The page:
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September 15, 2022

Women in Compliance Part 2: How to tackle crypto regulations, with Shelley Schachter-Cahm

by
Carol Lemos
EMEA Marketing Director

During our recent webinar, Women in Compliance: a fireside chat on compliance’s hottest topics, we had the pleasure of hosting six incredible speakers. My first post was about our conversation with Stephanie Feldt, Chief Compliance Officer & General Counsel at Trading.com, one of Clausematch’s customers. 

Today, I’ll share insights provided by Shelley Schachter-Cahm, Chief Compliance Officer of CEX.IO. She has a vast experience in Financial Services compliance, ranging from banking to payments, and now crypto. Shelley was interviewed by my colleague Claudia Coutinho De-Somma, one of the moderators in our Fireside Chat. Here’s what she told us.

The role of compliance

We asked Shelley how compliance can help the crypto industry be seen with credibility by consumers, regulators and other stakeholders. According to her, compliance is a hallmark of quality. It provides consumers with the confidence to build trust and allows organisations to demonstrate they are able to meet the standards expected from financial institutions. “Compliance’s role is to help with the crypto evolution”, she said. 

Regulations: what comes next?

On what to expect from upcoming crypto regulations, she believes there should be no surprises, as there is an ongoing consultation between industry and regulators. She foresees developments around the Travel Rule and the strengthening of AML protection. There’s potential for some divergence in how countries can deal with each other, in particular with Brexit, i.e., between the Frankfurt and London financial hubs. Crypto-specific regulation should be underway, as the one-size-fits-all approach doesn’t seem to be delivering great results right now.

KPMG has recently compiled an interesting summary of documents published by UK regulators that you might find helpful. 

With this much change, how do you keep up?

Shelley says, personally, a compliance professional working in crypto should read a lot to keep abreast of so much movement. She advises keeping an eye on your LinkedIn feed, meeting other crypto professionals, joining WhatsApp groups and taking courses. Corporately, she believes it is important to have people doing this job, not to be caught off-guard. There’s just too much going on and it’s virtually impossible for a compliance officer to fully keep up and hold down a full-time job at the same time. 

In addition to that, I’d recommend  following Shelley on LinkedIn. She does share a lot of great insights if you’re eager to learn more about crypto!

Mitigating crypto risks

We asked Shelley what organisations are doing to mitigate risks associated with crypto. According to her, some are taking the safest route, being registered as a crypto asset company with the FCA, holding an EMI licence, as well as being listed on the London Stock Exchange. That means they can have a very firm and clear guidance on risk management and have it at their core.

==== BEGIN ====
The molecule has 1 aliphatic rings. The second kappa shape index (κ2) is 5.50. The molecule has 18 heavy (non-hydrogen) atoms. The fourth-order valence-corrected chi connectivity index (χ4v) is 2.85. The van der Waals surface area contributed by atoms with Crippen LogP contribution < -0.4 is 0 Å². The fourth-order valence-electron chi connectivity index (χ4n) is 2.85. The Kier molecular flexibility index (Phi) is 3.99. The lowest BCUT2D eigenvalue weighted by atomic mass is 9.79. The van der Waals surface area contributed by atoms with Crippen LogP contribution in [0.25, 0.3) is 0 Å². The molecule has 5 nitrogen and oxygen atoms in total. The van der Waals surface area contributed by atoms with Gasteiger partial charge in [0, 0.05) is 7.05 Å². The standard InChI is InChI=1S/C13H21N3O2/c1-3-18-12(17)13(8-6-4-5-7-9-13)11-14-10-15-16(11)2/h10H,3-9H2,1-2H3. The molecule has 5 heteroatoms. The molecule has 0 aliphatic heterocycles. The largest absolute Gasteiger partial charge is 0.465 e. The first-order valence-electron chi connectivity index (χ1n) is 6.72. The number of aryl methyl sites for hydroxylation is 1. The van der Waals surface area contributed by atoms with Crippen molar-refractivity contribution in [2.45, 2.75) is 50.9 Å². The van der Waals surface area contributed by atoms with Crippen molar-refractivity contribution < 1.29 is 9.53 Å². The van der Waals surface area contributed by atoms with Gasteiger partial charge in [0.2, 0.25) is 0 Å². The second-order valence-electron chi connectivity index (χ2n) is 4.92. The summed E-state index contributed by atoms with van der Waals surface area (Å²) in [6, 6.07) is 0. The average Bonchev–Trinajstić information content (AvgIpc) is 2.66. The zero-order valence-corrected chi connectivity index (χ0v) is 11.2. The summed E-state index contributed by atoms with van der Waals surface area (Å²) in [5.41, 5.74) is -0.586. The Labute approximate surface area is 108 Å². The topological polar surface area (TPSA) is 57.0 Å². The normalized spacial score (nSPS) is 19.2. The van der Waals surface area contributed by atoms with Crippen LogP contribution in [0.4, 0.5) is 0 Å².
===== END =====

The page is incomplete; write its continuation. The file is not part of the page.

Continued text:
She believes the risks associated with crypto are the same as those associated with financial services and tech companies, such as IT and data security. However, more than that, they are invested in reducing the customer risk and are addressing that by having a very vanilla risk profile for their customers, to make sure they know who they’re dealing with and feel confident about it. 

Another important aspect is educating customers about crypto as part of their customer  journey. “If we are not comfortable that our customers know what they’re doing, we wouldn’t possibly allow them to do it”, she adds. That is why companies have decided to adopt FCA’s financial promotion principles, that translate into clear, fair and not misleading communications. “We can get it right by mitigating risk in advance of being forced to do it. That’s how we are mitigating risk”, Shelley added. 

Bridging the gaps in the organisation

To close our session with Shelley, we asked her for insights on how to work with other internal teams to promote compliance and overcome its challenges. She says it is not about technical compliance. In the end, it boils down to communication. She recommended a book by Kirsty Grant-Hart, called How to Be a Wildly Effective Compliance Officer. “It is about communication, and it's about humility and it's about engaging with people who are nothing like you, probably, and accepting that you still need to make yourself understood, and that might be about educating you, not educating them”, Shelley concluded.

In my next post, I will tell you more about our conversation with Livia Benisty, Global Head of Business AML at Banking Circle. If you’re looking for more information on crypto, I’d recommend this article on how cryptocurrency is changing money laundering. 

To watch our chat with Shelley, click here.